Note that GAP may use HTTP's well-known port 80 as its contact port as well, while according to another embodiment, it may be assigned with a currently unassigned TCP/IP port. While ports other than their respective well-known ports may be used for HTTP and GAP, such use may require clients to first discover the ports at which servers are listening to or waiting on, before requests may be sent to them. For example, all HTTP servers deployed on the World Wide Web (i.e., the Web) at large would use port 80 for accepting requests. Without explicit port specification in a URL, HTTP clients such as web browsers would usually by default send their HTTP requests to port 80 of their target hosts or web servers. On the other hand, a URL on a webpage may embed the port information so that it would lead clients to the correct port at the time of requests, without any prior port discovery per se.
 FIG. 12A shows an example browser page 1200, according to one embodiment, that one may see on a HTTP client station. The browser page comprises the back 1202 and next 1204 buttons, the abort 1206 and refresh 1208 buttons, an empty tab-enabled display page or area 1208, an input field for URL entry 1210, and a scrollable pull-down menu 1212 listing a plurality of context-selector phrases such as Web General (i.e., no context), Web Shopping, Web Travel, Web Dining, and Web 18+ (e.g., adult-only content). These illustrative user-interface elements with the exception of the pull-down context selection menu are commonly seen in many web browsers. The first selectable choice is "Web General," which is the status quo Web, for which the default port would be 80. The next one is "Web Shopping," which may refer to the context-denoted Web for shopping, whose default port could be 98, such as the one shown in FIG. 8. The other choices such as "Web Review" and "Web Dining" correspond to the context-denoted Webs for reviews and dining respectively, whose default ports could be any distinct port numbers chosen among available port numbers not in official, de facto, or common use by other protocols. Consequently, the URL specified in the URL input field would result in a HTTP request being sent to or otherwise set up for the target HTTP server (or its proxy) at the specific port designated for the chosen context.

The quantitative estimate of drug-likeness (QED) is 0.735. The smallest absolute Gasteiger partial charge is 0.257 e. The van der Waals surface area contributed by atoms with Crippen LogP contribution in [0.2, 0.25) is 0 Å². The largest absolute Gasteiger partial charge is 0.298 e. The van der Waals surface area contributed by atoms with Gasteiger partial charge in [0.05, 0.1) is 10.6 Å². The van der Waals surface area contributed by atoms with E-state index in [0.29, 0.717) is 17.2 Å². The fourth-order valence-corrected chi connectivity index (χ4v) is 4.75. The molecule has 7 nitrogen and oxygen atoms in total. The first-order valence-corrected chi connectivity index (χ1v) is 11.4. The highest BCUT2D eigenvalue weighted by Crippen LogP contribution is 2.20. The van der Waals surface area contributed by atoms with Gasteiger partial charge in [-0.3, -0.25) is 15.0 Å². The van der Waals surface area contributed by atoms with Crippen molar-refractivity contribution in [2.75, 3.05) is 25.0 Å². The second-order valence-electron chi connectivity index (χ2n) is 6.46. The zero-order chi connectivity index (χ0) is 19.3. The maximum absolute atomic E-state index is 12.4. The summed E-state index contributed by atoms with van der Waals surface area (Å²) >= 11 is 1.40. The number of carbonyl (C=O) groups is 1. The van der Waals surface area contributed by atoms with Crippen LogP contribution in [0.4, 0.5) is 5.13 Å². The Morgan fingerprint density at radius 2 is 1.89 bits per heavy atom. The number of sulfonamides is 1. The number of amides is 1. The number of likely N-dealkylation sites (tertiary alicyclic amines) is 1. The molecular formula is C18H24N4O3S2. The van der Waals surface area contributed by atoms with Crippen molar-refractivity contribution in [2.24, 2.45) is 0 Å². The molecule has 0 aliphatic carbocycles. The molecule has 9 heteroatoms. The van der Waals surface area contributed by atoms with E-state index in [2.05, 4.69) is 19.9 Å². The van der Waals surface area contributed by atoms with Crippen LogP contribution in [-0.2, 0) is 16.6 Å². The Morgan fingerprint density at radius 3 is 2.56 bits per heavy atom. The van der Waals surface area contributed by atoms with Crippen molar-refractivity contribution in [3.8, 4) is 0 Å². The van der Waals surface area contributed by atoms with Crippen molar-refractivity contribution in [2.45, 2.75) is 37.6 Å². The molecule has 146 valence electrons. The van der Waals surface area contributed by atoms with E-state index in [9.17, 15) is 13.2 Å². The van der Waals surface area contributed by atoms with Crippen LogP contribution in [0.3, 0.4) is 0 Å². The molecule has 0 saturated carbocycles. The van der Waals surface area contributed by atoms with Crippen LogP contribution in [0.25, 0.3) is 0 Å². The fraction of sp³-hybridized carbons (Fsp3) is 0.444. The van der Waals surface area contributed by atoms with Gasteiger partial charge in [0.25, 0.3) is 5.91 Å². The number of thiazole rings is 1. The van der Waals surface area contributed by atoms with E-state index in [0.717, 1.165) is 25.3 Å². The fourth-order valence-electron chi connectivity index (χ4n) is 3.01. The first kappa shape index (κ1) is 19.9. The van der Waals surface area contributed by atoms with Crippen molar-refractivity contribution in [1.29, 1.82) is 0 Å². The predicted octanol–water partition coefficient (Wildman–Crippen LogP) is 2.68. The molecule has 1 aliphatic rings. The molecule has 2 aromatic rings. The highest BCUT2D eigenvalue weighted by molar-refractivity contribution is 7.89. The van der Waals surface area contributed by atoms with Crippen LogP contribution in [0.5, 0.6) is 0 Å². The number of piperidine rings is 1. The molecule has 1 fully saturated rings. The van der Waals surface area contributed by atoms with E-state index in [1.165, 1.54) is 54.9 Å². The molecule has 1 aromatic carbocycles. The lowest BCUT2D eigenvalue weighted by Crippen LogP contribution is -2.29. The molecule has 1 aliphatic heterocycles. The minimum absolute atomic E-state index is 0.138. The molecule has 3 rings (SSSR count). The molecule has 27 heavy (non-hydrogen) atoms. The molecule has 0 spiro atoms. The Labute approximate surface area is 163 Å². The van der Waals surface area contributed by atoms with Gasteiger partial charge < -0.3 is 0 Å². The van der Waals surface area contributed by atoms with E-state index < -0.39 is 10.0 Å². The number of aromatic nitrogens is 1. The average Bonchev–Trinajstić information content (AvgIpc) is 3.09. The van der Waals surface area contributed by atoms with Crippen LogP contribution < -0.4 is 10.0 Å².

A URI (Uniform Resource Identifier), of which URL is a particular type, is a string of characters that adheres to a specification for identifying or otherwise referencing resources (e.g., a webpage) on the Internet or a private intranet. A URI scheme is the top level or part in the syntax of a URI construct. The remainder of the construct is to be structured and interpreted per specified URI scheme, subjected to certain constraints and conventions. For instance, the URL "http://www.uspto.gov/" has a URI scheme name "http," and the rest of the URI (not including the preceding colon ":"), namely "//www.uspto.gov/," is considered a scheme-dependent or specific part. The colon serves as a separator or delimiter between the scheme part and the scheme-specific part(s). Note that it is not necessarily for the scheme part of a URI construct to be a protocol (e.g., HTTP) even though it is commonly so. In addition, different URI schemes (e.g., HTTP and FTP) may share the same or a subset of structure and semantics for their scheme-specific parts.
 FIG. 12B shows another example browser page 1200b, according to another embodiment, where a pull-down context selection menu is not present. There the example URL entry at the URL input field has "shop" as its scheme. This keyword "shop" is a scheme name associated with a protocol of shopping context. In particular, the protocol uses the same syntax and semantics of the scheme-specific part of HTTP URL, except now the default port would be, using the example illustrated in FIG. 8, port number 98, not 80. Hence the HTTP server to which "www.cookshot.com" in the URL refers would be listening and serving requests at port 98. (As such, URL entry "http://www.cookshot.com:98" would also be able to reach the HTTP server in question.) According to one embodiment, a TCP port other than port 80 is assigned with a context of shopping including sub-contexts of online ads and reviews of products and services, such that a HTTP server listening on or otherwise serving at this port are expected to deliver digital resources whose primary context being shopping or whose content of interest having a primary context of shopping. A HTTP client generating HTTP requests for target digital resources associated with URLs having "shop" as their scheme part or its equivalent would send the HTTP requests to that port, and not port 80.
 The "shop" scheme may further provide context-specific enhancement to the scheme-specific part. For instance, an entry "shop Nokia 6210" (see FIG. 12C) may result in a query with the search string "Nokia 6210" sent to a default search engine pre-assigned to or otherwise associated with the "shop" scheme. That is, if free-form keywords or phrases or those involving Boolean logic are detected as entry to the scheme-specific part, then it is considered as input to a search engine for the context of shopping. FIG. 12C illustrates such an example 1200c. (For example, the HTTP server of web address "www.cookshot.com" described earlier could be the default search engine.) FIG. 12D illustrates the same example but in a browser page 1200d similar to that of FIG. 12A.